With the assistance of Mack (The 4400, 2009, etc.), Iraq War veteran and Purple Heart winner Anderson looks at his life after a devastating explosion in the streets of Baghdad left him a triple amputee.
The opening chapter, “Alive Day,” details the mindset of a soldier as he prepares for a routine task—escorting a general through Baghdad—and the minutia (vehicle checks, locating preferred soda, checking on his fellow soldiers) that helped to anchor his experiences. The bomb that hit Anderson’s vehicle, a version of an improvised explosive device dubbed an EFP (explosively formed penetrator), followed a path directly through the driver’s side of the truck he was driving. Anderson woke up in Walter Reed Army Hospital facing more than a year of recovery and rehabilitation. Imbued with a steady stream of positive thinking and can-do philosophy, the narrative chronicles Anderson’s insistence that he master the use of prosthetic legs and his determination to thrive in environments outside of the hospital or rehab. In straightforward, occasionally treacly language, the author describes the life he has made for himself and the joy of discovering new experiences like snowboarding, dating, traveling the country as a spokesperson, acting and working as a stuntman.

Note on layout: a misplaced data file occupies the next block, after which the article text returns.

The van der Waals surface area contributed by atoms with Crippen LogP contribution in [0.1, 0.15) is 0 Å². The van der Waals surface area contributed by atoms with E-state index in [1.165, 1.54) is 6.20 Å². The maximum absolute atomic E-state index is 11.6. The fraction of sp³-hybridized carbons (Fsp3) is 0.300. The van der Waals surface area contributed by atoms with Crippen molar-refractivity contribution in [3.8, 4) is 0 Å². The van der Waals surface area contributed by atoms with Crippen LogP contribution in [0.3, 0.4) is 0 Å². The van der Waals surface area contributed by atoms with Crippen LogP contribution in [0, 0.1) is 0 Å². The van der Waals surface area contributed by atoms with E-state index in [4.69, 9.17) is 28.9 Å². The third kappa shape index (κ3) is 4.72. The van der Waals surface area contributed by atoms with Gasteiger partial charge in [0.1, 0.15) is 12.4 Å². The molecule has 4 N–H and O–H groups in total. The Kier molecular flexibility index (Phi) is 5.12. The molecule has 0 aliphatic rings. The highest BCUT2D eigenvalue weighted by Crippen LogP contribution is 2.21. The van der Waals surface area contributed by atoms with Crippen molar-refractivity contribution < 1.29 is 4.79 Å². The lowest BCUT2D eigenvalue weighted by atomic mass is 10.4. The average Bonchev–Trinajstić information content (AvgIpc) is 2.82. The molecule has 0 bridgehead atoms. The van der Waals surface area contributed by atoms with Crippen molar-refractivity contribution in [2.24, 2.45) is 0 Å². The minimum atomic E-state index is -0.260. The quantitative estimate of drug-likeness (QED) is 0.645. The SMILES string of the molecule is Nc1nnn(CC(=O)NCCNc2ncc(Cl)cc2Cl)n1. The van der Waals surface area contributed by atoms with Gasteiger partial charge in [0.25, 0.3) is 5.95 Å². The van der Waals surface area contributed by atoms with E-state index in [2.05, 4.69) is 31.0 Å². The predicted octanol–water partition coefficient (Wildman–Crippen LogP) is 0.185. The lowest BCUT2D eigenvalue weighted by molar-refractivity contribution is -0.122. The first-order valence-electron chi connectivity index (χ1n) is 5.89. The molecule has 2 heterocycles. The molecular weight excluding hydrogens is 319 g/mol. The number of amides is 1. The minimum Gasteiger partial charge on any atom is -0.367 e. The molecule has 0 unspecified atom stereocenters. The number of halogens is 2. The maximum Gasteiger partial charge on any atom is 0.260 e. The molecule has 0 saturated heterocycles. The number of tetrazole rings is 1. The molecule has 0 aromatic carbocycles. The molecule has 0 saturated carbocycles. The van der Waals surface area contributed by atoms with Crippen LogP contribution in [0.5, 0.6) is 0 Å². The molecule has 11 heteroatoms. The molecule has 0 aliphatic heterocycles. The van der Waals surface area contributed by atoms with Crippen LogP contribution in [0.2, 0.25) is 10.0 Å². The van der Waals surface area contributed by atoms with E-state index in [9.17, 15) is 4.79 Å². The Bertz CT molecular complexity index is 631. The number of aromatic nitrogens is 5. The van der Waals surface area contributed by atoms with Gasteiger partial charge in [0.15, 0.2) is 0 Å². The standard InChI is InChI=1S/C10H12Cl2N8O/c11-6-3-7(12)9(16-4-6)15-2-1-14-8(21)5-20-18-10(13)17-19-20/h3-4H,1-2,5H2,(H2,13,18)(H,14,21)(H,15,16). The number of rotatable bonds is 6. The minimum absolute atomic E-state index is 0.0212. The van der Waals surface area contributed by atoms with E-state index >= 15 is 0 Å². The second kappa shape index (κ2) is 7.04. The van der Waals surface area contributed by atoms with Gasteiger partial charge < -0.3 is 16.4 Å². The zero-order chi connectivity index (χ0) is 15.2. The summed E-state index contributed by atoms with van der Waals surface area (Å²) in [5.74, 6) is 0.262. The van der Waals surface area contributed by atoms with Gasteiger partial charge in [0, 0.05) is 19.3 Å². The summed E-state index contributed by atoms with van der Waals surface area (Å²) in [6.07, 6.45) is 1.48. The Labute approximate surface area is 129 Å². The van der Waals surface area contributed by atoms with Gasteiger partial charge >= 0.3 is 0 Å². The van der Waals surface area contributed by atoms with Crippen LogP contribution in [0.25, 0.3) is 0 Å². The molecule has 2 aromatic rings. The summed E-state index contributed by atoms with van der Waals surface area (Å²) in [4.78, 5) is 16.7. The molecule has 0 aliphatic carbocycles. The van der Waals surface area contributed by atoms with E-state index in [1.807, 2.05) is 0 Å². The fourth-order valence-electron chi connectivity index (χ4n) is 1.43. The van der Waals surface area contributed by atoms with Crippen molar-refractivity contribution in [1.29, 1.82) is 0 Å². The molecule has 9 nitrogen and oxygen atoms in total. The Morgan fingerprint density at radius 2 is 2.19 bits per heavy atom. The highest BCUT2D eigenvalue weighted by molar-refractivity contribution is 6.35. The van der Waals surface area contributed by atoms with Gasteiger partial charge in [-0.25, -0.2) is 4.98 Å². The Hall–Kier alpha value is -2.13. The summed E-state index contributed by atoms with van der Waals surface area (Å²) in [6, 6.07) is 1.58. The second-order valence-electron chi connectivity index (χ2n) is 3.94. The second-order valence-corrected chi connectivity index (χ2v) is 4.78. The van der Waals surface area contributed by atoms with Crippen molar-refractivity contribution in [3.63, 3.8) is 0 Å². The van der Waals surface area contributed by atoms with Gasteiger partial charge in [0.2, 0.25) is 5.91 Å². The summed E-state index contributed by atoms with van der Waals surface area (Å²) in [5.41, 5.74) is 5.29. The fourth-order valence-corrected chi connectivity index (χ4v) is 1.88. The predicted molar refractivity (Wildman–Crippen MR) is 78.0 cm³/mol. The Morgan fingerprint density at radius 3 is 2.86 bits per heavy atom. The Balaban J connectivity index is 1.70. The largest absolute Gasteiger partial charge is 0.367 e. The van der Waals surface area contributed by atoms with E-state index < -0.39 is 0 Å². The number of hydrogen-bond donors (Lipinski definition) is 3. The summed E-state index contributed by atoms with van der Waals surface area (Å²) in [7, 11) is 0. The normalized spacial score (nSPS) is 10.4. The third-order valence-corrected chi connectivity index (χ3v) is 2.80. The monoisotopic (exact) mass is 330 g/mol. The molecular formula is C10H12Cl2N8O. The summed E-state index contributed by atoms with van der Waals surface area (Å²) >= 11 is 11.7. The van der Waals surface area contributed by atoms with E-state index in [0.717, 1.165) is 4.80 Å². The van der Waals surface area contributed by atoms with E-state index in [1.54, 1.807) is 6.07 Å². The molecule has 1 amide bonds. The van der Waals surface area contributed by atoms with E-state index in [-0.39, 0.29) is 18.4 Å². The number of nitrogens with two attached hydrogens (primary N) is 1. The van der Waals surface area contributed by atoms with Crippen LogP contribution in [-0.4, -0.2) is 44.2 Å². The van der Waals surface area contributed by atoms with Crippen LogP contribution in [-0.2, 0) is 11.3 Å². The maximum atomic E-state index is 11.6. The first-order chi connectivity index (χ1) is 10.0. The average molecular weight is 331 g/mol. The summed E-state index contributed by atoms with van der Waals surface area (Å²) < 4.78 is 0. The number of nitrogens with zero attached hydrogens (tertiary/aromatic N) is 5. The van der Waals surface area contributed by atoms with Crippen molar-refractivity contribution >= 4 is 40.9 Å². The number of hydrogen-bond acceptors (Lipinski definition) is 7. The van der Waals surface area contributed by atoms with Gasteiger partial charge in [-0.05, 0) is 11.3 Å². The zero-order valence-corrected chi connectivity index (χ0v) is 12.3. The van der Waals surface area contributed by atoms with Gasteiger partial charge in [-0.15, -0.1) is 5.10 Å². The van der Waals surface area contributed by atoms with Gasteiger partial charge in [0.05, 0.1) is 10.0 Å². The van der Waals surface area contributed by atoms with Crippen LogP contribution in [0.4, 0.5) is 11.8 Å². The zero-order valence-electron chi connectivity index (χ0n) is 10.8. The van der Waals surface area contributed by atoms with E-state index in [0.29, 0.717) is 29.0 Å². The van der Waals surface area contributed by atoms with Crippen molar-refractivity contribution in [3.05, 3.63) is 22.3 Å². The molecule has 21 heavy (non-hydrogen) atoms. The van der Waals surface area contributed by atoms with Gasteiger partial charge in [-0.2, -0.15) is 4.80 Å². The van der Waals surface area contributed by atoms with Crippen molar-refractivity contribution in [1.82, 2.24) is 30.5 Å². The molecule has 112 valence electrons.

An undoubtedly admirable, inspirational story—but not for readers who don’t enjoy inspirational memoirs.